LOS ANGELES - The American Civil Liberties Union of Southern California together with the Muslim Public Affairs Council, Progressive Jewish Alliance, and the Council on American-Islamic Relations, have announced the creation of a hotline for Iraqi-Americans seeking legal assistance with FBI interviews. The U.S. government has announced that they are seeking to interview over 10,000 Iraqis throughout the nation in an effort to gather information related to the Iraq conflict.

In the past, interviews conducted by the FBI and other law enforcement agencies have stirred unrest and fear among the Middle-Eastern communities. Complaints of harassment and improper or intrusive questions were commonplace.

"In setting up this hotline, the ACLU is continuing in its long tradition of helping those who need assistance during times of great national crisis," said Ramona Ripston, executive director of the ACLU of Southern California. "We want to make sure that people in the targeted communities are aware of the fact that they are entitled to have an attorney present during questioning. Together with volunteer attorneys we will work to make sure that those seeking legal assistance will not be left out in the cold."

Preliminary reports of the interviews currently taking place range from pleasant or courteous to rude and intimidating. Arab-American and Muslim-American organizations have repeatedly called on law enforcement officials to respect interview subjects' rights and refrain from treating the communities as suspects rather than partners in the war on terrorism.

"Guaranteeing and respecting the rights of those questioned, in keeping with constitutional standards, will help to enhance cooperation between American-Muslims and law enforcement," said Salam Al-Marayati, executive director of the Muslim Public Affairs Council.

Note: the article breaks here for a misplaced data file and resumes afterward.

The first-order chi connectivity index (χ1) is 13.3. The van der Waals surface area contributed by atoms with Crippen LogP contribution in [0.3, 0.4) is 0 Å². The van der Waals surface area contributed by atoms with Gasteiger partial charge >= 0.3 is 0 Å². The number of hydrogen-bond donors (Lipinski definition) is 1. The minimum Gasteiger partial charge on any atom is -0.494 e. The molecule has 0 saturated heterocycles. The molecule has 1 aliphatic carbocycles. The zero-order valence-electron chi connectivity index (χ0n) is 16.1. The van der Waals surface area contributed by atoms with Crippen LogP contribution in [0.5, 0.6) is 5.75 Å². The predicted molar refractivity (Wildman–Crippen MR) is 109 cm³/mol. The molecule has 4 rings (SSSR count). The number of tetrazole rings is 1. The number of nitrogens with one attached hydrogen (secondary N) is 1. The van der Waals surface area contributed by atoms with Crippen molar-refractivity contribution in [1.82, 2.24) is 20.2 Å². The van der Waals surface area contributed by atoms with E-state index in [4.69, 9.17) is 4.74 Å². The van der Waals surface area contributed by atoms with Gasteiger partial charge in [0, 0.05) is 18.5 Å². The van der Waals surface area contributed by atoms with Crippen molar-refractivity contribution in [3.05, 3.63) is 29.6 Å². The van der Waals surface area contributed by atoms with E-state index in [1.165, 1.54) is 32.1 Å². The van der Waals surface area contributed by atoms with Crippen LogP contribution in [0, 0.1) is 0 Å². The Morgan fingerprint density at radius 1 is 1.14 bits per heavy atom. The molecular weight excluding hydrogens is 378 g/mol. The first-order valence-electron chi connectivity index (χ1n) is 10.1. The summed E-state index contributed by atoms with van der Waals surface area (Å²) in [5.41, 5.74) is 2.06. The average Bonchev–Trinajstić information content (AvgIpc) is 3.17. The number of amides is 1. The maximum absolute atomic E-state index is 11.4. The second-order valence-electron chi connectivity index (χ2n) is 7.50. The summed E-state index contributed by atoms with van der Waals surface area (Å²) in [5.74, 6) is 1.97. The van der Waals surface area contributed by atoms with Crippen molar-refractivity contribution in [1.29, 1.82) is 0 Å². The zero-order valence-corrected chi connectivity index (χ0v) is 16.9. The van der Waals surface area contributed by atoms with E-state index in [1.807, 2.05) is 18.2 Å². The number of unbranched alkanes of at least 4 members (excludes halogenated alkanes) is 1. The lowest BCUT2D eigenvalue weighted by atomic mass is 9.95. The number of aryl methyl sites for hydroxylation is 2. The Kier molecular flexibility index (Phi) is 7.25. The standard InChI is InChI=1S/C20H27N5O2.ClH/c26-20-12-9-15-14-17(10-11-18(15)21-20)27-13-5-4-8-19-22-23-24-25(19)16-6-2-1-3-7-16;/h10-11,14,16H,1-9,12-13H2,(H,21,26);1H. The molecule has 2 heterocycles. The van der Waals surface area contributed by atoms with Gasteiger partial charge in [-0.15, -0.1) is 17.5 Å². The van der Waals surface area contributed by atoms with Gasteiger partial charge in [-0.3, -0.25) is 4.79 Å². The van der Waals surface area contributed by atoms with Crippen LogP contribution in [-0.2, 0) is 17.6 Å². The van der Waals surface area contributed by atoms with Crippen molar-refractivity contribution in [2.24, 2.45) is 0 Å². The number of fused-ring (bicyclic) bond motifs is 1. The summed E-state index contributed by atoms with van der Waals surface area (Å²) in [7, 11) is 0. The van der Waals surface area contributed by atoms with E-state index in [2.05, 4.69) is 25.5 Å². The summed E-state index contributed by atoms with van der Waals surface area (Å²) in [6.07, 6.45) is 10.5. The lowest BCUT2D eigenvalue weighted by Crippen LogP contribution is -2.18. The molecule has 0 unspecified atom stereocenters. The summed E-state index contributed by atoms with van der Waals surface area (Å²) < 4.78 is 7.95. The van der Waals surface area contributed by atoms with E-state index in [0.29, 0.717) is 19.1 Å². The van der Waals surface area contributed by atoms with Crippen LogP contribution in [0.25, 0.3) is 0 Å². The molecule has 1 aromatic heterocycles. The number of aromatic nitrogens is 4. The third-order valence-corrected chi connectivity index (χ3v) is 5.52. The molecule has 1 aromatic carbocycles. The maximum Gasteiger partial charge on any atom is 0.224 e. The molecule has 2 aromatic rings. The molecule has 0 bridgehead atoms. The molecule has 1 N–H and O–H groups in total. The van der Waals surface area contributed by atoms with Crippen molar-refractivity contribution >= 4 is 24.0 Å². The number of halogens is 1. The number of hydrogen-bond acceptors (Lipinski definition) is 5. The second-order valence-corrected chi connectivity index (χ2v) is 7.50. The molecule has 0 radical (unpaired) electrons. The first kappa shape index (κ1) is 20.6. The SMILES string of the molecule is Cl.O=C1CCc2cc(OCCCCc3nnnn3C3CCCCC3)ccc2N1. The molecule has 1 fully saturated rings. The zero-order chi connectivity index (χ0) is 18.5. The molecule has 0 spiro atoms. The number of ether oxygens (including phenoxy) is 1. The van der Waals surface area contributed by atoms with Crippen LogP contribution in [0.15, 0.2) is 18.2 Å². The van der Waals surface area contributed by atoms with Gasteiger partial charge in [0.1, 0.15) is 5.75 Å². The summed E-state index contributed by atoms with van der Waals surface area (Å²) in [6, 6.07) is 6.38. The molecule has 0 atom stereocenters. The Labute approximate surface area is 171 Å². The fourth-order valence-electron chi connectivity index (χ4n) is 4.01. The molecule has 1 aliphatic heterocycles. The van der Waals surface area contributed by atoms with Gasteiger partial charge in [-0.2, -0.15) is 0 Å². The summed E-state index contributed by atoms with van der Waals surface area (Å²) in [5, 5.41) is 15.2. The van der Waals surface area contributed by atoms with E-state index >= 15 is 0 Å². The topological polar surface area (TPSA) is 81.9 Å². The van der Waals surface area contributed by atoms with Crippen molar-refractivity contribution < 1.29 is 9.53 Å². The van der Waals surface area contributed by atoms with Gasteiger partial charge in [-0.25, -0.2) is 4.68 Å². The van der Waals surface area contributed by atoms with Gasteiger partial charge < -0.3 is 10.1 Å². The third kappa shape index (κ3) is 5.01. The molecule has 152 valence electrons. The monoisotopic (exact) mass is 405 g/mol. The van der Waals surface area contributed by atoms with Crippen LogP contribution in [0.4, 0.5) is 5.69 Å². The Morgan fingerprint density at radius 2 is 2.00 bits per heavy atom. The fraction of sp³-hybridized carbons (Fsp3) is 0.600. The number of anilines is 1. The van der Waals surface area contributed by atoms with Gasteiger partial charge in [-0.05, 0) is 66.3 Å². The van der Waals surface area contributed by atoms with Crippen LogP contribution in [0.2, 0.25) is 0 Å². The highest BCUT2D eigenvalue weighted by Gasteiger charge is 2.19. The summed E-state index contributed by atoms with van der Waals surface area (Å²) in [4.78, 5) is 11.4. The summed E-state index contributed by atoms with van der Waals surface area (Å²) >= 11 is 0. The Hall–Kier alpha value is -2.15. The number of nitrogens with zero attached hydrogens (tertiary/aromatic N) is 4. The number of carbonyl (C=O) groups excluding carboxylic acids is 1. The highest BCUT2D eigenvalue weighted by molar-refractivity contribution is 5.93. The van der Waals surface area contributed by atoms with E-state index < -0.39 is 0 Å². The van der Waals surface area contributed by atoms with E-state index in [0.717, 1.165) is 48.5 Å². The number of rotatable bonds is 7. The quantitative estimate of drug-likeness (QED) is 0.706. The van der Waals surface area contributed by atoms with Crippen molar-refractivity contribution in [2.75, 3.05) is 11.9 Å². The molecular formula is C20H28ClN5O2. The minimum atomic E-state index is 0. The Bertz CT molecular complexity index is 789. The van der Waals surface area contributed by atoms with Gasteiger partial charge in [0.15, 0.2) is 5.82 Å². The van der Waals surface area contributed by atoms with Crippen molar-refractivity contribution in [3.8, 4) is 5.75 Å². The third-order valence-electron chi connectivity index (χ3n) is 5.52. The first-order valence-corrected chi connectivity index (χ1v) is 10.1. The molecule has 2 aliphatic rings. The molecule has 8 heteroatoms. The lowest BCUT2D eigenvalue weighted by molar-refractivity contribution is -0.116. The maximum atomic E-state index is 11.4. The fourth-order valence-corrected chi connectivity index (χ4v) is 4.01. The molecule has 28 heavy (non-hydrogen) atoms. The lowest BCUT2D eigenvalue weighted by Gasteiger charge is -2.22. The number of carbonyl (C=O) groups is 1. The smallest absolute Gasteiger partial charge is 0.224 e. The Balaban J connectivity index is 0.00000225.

"We have to work to ensure that all Americans remain safe and secure, both in terms of physical safety, and also in terms of safeguarding our civil rights and civil liberties," said Daniel Sokatch, executive director of the Progressive Jewish Alliance. "This is not a Muslim issue, a Jewish issue or an Arab issue, this is an American issue."

"We understand the governments' concern for public safety in this time of war, and also the American Muslim community's concerns about their civil rights," said Hussam Ayloush, executive director of the Council on American-Islamic Relations in Southern California. "This hotline provides the necessary protections to allow people to feel secure in the conversations with law enforcement agencies."

The hotline will provide callers with legal assistance including attorney referrals and general legal advice. The Southern California hotline number is: 213/977-5289.

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